There has been substantial intergovernmental working on common frameworks, mainly at civil service level. In 2018, over 30 ‘deep dive’ workshops were held, each bringing together civil servants from different administrations to discuss common frameworks for a specific policy area, and on cross-cutting themes such as the UK internal market. In 2019, these continued alongside two joint UK government/devolved administration Project Board meetings and stakeholder engagement events.

The EU Withdrawal Act requires the UK government to publish quarterly progress reports[8] on common framework development. The eighth of these was published in September 2020.[9]

The delivery plan for common frameworks has five phases:

  1. Principles and proof of concept
  2. Policy development
  3. Review and consultation
  4. Preparation and implementation
  5. Post-implementation

However, the coronavirus crisis has placed significant capacity constraints on the UK and devolved governments. As a result , the most recent progress report stated that it would no longer be possible to deliver all the frameworks fully by the end of the transition period. The four governments now expect to deliver provisional frameworks – outline documents and accompanying concordats – by the end of 2020. Work will continue into 2021 to develop full frameworks.

How does the UK Internal Market Bill affect the development of common frameworks?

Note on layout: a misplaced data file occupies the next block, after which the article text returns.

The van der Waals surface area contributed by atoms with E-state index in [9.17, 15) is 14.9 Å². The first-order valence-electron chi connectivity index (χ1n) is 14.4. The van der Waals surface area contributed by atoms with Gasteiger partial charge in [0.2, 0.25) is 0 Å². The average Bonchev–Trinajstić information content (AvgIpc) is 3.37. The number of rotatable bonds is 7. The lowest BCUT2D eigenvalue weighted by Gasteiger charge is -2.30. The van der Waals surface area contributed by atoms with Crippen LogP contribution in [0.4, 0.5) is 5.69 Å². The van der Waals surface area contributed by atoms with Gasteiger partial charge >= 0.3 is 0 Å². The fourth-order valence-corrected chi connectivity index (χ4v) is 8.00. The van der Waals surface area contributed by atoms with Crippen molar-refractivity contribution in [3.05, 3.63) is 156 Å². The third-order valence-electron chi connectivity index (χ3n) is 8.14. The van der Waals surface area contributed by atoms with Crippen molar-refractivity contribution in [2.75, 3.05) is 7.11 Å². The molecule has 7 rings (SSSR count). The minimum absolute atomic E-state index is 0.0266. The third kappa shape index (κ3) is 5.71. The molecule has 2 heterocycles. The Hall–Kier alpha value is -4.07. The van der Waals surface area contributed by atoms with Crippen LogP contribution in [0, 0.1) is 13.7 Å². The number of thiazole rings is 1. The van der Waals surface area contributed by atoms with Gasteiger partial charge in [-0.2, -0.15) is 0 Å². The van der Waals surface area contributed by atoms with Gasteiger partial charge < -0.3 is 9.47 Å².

The development of common frameworks has been complicated by the UK Internal Market Bill, which the government introduced in September.

If passed as introduced, this bill would enshrine a “market access” commitment in law, which would ensure that anything that is acceptable for sale in one part of the UK will be acceptable in all other, and prevents governments from prioritising local businesses over those from elsewhere in the UK. This legislation will cut across many of the areas where common frameworks are due to be developed. It is not clear how the bill and the frameworks are intended to function alongside each other.

The Scottish and Welsh governments strongly oppose the bill, which they argue would allow goods produced elsewhere in the UK to undercut local standards and would therefore unduly constrain their ability to implement their policy aims. The Scottish economy secretary, Fiona Hislop, has said the bill will “undermine the good progress made on common frameworks”; this strained political context may cause further delays.

  1. Joint Ministerial Committee communiqué: 16 October 2017, GOV.UK, 16 October 2017, retrieved on 16 March 2020,
  2. Ibid.
  3. Cabinet Office, Revised Frameworks Analysis: Breakdown of areas of EU law that intersect with devolved competence in Scotland, Wales and Northern Ireland, GOV.UK, April 2019, retrieved on 16 March 2020,
  4. Joint Ministerial Committee (EU Negotiations) Communique, 16 October 2017, retrieved on 16 March 2020,
  5. Cabinet Office, Revised Frameworks Analysis: Breakdown of areas of EU law that intersect with devolved competence in Scotland, Wales and Northern Ireland, GOV.UK, April 2019, retrieved on 16 March 2020,
  6. Cabinet Office, Frameworks Analysis, GOV.UK, 9 April 2018, retrieved on 16 March 2020,
  7. European Union (Withdrawal) Act 2018, Section 12,,
  8. Cabinet Office, The European Union (Withdrawal) Act and Common Frameworks: 26 September 2018 to 25 December 2018, February 2019, retrieved on 16 March 2020,
  9. Cabinet Office, The European Union (Withdrawal) Act and Common Frameworks: 26 June 2019 to 25 September 2019, October 2019, retrieved on 16 March 2020,